ROBERT SIEGEL, host: We've been hearing reactions to President Obama's jobs speech, which he made before a joint session of Congress. He started about an hour ago. Of course, he was done extremely early so that he could be done in time for the opening kickoff of the National Football League season. We'll have more on this subject.
From NPR News, this is ALL THINGS CONSIDERED. I'm Robert Siegel.
President Obama is slated to present his plan for job creation tonight. For more, Robert Siegel turns to NPR's Mara Liasson, NPR's Scott Horsley from the White House and NPR's Andrea Seabrook from the House chamber.
Nearly 100,000 people from New York to Maryland were ordered to flee the rising Susquehanna River on Thursday as the remnants of Tropical Storm Lee dumped more rain across the Northeast, closing major highways and socking areas still recovering from Hurricane Irene.
In downtown Binghamton, N.Y., water from the Susquehanna River flowed over retaining walls. In Wilkes-Barre, Pa., and the surrounding area, authorities ordered mandatory evacuations affecting 10,000 homes.
President Obama plans to tell the nation tonight that there is "nothing controversial" in his latest jobs program and he's set to tell Congress that it should be passed "right away."
"The question is whether, in the face of an ongoing national crisis, we can stop the political circus and actually do something to help the economy; whether we can restore some of the fairness and security that has defined this nation since our beginning," Obama will also say, according to excerpts of his address that were just released by the White House.
There were prayers offered on September 11th, 2001. And, there will be prayers on September 11th, 2011. Some religious leaders in central Kentucky have offered their thoughts on the shape of those 9-11 prayers. People of various faiths will pray this weekend, ten years after the worst terrorist attack on U-S soil. Those prayers will come from within Kentucky’s Muslim community.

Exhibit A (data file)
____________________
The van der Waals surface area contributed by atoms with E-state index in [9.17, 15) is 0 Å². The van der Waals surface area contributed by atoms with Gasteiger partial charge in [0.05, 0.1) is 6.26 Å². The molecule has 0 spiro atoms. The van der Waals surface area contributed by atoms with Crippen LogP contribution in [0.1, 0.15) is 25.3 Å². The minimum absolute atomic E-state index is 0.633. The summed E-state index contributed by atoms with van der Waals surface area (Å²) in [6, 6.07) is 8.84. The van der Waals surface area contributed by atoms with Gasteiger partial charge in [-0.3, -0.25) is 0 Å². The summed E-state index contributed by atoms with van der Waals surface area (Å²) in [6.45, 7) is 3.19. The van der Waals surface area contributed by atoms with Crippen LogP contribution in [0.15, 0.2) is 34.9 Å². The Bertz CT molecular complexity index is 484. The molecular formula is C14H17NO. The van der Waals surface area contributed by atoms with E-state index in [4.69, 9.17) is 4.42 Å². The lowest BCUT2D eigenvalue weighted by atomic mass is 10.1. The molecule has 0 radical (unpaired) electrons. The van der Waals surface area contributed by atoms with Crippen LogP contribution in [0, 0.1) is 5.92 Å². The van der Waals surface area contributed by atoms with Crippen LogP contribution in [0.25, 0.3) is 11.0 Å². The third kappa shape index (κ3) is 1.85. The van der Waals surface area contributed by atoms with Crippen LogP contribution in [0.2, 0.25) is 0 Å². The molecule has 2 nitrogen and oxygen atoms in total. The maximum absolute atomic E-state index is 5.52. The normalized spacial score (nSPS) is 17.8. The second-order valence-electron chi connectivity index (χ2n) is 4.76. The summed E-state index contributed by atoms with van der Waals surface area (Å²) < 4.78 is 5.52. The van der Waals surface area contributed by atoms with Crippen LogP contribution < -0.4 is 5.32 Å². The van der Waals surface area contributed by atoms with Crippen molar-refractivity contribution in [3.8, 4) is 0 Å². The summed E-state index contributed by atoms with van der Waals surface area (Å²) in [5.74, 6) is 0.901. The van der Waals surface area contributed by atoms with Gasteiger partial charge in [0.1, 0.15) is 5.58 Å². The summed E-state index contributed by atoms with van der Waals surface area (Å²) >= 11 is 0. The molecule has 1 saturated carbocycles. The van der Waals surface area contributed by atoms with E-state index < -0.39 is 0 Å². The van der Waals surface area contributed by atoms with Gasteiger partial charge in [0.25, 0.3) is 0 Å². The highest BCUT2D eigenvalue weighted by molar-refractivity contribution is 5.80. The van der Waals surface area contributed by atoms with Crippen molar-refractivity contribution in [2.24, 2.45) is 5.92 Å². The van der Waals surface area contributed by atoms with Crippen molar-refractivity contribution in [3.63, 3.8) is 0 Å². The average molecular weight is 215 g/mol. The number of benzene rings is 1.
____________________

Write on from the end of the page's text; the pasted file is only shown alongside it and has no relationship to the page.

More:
Nearly a year ago, we warned you that a popular hair product which turns frizzy locks smooth and luxurious may be endangering the health of the salon workers who use it. Well, now the Food and Drug Administration has made it official.
I spent a few days in Fayetteville, W.Va., while recording interviews about the new scout camp being built nearby. I found myself longing to talk to some actual Boy Scouts — kids from the area who would surely be eager to see what the scout leaders had in mind for the opening in July 2013.
So I sat on a back porch with George Lechalk, a scoutmaster, and his sons Christopher, 11, and Matthew, 14.
Afghanistan is, perhaps, the country most transformed by the Sept. 11 attacks. And yet most Afghans have no clear memories of those world-changing events because, according to best estimates, most of the country's current population was under the age of 10 at that time.
This generation of Afghans has gone from having no television or Internet to having access to a torrent of media information without much experience filtering truth from rumor.
Rebel soldiers in the streets of Tripoli are still savoring the ouster of Moammar Gadhafi and his forces. But rebel commanders are facing the difficult task of uniting disparate militias and consolidating their powers.
By some accounts, members of a newly formed security council are spending more time vying for power among themselves than they are in ensuring security.
At a checkpoint in Tripoli, young men in scavenged military garb chant, "God is greatest."